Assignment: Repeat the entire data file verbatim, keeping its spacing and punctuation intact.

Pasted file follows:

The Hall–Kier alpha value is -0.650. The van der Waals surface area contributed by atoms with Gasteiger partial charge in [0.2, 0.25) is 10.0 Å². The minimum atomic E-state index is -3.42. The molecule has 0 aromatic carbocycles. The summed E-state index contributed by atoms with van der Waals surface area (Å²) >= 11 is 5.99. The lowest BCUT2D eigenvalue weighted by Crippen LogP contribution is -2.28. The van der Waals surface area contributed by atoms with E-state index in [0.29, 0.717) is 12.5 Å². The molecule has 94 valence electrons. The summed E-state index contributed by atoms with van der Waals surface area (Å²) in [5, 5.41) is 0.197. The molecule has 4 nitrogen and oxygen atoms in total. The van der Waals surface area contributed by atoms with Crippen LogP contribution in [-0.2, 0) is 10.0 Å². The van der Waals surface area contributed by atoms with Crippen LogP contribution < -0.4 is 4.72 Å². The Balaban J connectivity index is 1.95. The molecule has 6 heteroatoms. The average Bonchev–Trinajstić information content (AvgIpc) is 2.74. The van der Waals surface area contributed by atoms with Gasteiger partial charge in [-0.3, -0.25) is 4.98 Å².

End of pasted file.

The Hall–Kier alpha value is -0.650. The van der Waals surface area contributed by atoms with Gasteiger partial charge in [0.2, 0.25) is 10.0 Å². The minimum atomic E-state index is -3.42. The molecule has 0 aromatic carbocycles. The summed E-state index contributed by atoms with van der Waals surface area (Å²) >= 11 is 5.99. The lowest BCUT2D eigenvalue weighted by Crippen LogP contribution is -2.28. The van der Waals surface area contributed by atoms with E-state index in [0.29, 0.717) is 12.5 Å². The molecule has 94 valence electrons. The summed E-state index contributed by atoms with van der Waals surface area (Å²) in [5, 5.41) is 0.197. The molecule has 4 nitrogen and oxygen atoms in total. The van der Waals surface area contributed by atoms with Crippen LogP contribution in [-0.2, 0) is 10.0 Å². The van der Waals surface area contributed by atoms with Crippen LogP contribution < -0.4 is 4.72 Å². The Balaban J connectivity index is 1.95. The molecule has 6 heteroatoms. The average Bonchev–Trinajstić information content (AvgIpc) is 2.74. The van der Waals surface area contributed by atoms with Gasteiger partial charge in [-0.3, -0.25) is 4.98 Å².